– Absolutely, Denny. Publishing of models is done in three steps. As discussed, the project team prepares the project for onboarding by adding the solution manifest. We have an AIRESERVE SDK published to our community for this purpose. The second step is for the platform team to onboard the project into AIRESERVE through our platform automation. Once the automation runs, the models are continuously built and published into AIRESERVE from that point onwards.
The first step in publishing is preparing the project for onboarding into AIRESERVE. And as we discussed, we add a solution manifest into the Git repo of the project in order to automate the full model flow. Let’s take a quick look into the manifest.json that is checked into this Git repo.
Looking at the manifest, we see we are able to right size the training cluster for this workload through configuration. The configuration here shows that the training will happen on a Spark cluster with GPU instance type. But it would eventually support training on other compute infrastructure, like Kubernetes and other Azure PaaS Services.
The project can also define the resource has for the inference endpoint.
And this would be used to deploy the right configuration in Kubernetes.
The project owner then goes on to define the experiment with a series of models that need to be trained for this project. Each model configuration points to the corresponding entry point script in the payload and the parameters that need to be passed into those scripts at runtime. In turn, the scripts are expected to return a frozen model, extended logs, and performance metrics associated with the model.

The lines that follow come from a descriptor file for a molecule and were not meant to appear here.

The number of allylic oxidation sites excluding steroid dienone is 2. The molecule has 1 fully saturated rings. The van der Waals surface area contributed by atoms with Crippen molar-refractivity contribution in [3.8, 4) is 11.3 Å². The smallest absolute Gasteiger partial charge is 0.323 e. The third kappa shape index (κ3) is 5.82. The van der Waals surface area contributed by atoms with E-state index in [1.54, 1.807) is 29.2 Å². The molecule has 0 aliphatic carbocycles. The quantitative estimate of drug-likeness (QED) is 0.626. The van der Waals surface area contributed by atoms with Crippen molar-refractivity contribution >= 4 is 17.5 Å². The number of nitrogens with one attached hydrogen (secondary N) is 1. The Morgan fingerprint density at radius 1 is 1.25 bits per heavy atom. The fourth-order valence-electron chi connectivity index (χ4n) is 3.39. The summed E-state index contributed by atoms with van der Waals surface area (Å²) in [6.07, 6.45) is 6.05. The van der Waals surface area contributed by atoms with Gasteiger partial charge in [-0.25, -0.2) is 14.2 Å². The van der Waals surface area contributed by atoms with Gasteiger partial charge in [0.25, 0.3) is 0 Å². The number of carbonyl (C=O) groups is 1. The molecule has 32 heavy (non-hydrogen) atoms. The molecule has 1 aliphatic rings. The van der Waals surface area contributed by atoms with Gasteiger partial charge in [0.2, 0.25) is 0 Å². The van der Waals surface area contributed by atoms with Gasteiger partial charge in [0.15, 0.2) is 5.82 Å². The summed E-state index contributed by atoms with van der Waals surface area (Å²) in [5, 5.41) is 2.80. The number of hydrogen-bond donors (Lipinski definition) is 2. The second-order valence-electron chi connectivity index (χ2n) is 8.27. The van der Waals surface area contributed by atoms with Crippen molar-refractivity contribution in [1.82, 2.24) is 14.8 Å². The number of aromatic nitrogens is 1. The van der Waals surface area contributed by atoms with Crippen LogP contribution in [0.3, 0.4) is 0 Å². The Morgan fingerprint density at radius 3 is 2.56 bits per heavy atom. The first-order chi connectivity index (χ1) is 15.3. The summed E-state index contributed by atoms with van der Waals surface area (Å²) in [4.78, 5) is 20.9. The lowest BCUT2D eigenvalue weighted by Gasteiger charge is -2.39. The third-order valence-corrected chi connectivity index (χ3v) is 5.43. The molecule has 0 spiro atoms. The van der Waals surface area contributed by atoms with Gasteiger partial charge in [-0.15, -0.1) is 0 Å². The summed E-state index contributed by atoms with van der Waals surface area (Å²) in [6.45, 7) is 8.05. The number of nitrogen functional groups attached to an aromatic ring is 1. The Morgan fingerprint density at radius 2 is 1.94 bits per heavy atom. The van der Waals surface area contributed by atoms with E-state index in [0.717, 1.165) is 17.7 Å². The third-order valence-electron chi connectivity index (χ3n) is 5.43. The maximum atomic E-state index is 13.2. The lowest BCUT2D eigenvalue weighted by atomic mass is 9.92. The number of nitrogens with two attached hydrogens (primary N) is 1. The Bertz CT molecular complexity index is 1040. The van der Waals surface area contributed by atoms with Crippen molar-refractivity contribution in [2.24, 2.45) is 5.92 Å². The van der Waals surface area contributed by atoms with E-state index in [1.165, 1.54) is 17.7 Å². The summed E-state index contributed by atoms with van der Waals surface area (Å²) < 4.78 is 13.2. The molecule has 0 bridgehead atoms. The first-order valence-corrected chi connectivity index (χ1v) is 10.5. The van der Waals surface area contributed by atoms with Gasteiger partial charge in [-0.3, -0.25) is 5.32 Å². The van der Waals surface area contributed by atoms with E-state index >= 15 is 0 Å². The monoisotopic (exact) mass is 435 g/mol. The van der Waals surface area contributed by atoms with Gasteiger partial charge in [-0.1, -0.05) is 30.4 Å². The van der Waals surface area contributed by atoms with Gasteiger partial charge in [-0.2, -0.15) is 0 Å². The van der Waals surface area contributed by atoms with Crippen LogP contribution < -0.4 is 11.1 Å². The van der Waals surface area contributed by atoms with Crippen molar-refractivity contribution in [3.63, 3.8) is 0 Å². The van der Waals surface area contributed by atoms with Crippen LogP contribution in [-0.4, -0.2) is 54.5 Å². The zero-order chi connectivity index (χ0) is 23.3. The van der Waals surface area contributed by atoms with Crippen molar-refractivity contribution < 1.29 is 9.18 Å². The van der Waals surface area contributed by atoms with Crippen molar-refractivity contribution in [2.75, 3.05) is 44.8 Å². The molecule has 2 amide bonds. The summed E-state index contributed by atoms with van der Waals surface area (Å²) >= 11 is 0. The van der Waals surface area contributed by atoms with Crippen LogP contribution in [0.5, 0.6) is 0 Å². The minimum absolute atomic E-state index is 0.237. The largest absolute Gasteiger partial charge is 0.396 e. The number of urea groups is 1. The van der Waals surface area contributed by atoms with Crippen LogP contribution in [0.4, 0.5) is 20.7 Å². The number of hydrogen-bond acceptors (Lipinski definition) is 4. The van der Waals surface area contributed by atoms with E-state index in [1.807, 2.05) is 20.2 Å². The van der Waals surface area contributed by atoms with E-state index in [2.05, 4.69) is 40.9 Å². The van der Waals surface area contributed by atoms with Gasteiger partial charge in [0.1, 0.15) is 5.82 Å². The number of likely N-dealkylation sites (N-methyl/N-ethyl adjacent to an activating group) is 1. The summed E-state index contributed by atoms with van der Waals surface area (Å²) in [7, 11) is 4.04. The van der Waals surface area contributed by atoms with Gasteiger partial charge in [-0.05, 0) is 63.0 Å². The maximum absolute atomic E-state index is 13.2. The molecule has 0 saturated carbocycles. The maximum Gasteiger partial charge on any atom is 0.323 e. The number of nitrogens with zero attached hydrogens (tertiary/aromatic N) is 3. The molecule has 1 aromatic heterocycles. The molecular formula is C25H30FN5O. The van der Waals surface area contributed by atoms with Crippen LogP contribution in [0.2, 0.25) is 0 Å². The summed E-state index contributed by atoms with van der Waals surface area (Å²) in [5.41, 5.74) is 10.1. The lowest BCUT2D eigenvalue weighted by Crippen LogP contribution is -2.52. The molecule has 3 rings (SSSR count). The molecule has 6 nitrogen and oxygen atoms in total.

The project owner can then define the performance metric that should be used to assess the best model. The model that ranks number one based on this configuration will be promoted to model registry, and eventually as an endpoint.
The project owner also defines the environmental dependencies that need to be in place for the inference to work, and that’s specified in a separate YAML file.
Now with the addition of this specific solution manifest, we’ll be able to onboard this project into AIRESERVE and leverage model flow automation into production. Let’s double click on the second step of the publishing process, onboarding the project into AIRESERVE. We onboard the project into AIRESERVE by leveraging the provisioning automation on the platform side. This process deploys the end-to-end Starbucks hardened ML ops infrastructure and the model flow into AIRESERVE for this project.
A typical provisioning takes about 15 to 20 minutes, so we will take a look at one of the previous runs.
Our solution uses Databricks and ephemeral Spark clusters as a scalable training infrastructure. We provision Databricks workspace with the AIRESERVE bits installed in it. We hardened the Databricks for data accessing to EDAP.
We go on to deploy the Starbucks hardened Kubernetes cluster, our configured attendant in our shared set with this Kubernetes in order to host the inference endpoint. We enforce strict isolation and resource limits as per standards.
We go on to deploy the tracking servers next. We deploy Azure Machine Learning to track the experiments, models, and other artifacts that are produced for this project with every run. This process also sets up the container registry for publishing the images.